We’re in the midst of a credentials craze. As part of a growing movement to document students’ skills and better prepare them for the workplace, an array of MOOCs, private companies, industry groups, and colleges themselves are offering new types of credentials. The result is a proliferation of badges, certificates, microdegrees, and other types of credentials. Students might earn them for multiple skills covered in a single academic course, or they might bypass academe and learn those skills through a for-profit company like Lynda.com.
But what do all these credentials prove? Who decides? And what don’t they show? Some observers believe that the trend toward slicing knowledge more thinly could help level the playing field by focusing on what students know rather than whom they know or where they went to college. But there’s also a worry, as one educator put it, that low-income and other underserved students will get “credentials,” while wealthier students get a rigorous education.
Whatever the case, colleges need to realize that they are no longer the only gatekeepers of higher education, and they must work harder to prove their value, says Richard A. DeMillo, author of a new book on academic innovation.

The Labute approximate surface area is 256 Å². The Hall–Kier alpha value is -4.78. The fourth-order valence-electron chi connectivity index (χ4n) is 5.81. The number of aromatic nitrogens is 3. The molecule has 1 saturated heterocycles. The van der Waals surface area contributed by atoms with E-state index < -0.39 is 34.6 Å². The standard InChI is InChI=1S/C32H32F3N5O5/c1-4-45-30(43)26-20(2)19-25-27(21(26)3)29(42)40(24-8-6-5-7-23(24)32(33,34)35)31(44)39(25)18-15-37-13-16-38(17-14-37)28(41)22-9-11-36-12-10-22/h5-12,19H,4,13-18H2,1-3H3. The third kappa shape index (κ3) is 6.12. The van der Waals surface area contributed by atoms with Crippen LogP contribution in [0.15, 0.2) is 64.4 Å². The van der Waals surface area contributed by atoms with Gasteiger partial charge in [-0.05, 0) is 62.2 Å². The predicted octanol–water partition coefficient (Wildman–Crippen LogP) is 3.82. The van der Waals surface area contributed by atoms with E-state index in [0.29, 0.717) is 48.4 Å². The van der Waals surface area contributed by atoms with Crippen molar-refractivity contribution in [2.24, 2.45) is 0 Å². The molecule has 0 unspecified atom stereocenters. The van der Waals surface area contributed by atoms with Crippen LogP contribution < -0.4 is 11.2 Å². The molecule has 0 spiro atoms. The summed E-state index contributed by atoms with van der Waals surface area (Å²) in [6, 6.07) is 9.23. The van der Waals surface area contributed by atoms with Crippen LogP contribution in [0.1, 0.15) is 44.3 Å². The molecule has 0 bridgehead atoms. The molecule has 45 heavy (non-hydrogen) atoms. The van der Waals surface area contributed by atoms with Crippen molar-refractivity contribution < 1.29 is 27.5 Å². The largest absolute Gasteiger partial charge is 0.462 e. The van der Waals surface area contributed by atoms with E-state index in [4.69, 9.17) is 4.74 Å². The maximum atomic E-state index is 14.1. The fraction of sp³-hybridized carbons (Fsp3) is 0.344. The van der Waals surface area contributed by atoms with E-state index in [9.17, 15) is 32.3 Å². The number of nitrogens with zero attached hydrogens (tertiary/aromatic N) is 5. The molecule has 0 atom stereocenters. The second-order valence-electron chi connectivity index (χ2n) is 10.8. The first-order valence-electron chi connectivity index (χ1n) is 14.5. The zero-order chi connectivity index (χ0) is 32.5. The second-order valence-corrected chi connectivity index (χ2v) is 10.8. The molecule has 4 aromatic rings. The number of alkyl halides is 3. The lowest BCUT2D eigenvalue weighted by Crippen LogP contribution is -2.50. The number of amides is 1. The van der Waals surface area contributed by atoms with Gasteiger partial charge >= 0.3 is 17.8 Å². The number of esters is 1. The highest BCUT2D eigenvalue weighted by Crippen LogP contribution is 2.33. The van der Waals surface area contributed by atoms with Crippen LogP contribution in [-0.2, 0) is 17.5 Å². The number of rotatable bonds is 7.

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You don’t need a degree to be a professional illustrator, they say. You just need skills and contacts, which their unaccredited school can provide.
Institutions that based their value on guarding access to the high-quality dissemination of knowledge will find their status bypassed by a new economy.
In the future, writes the philosopher Alain de Botton, employers will value workers who have amassed collections of specific skills, not those with name-brand diplomas.
For reasons both practical and moral, traditional higher education ought to endorse the use of digital badges, microcredentials, and other alternatives to the college degree.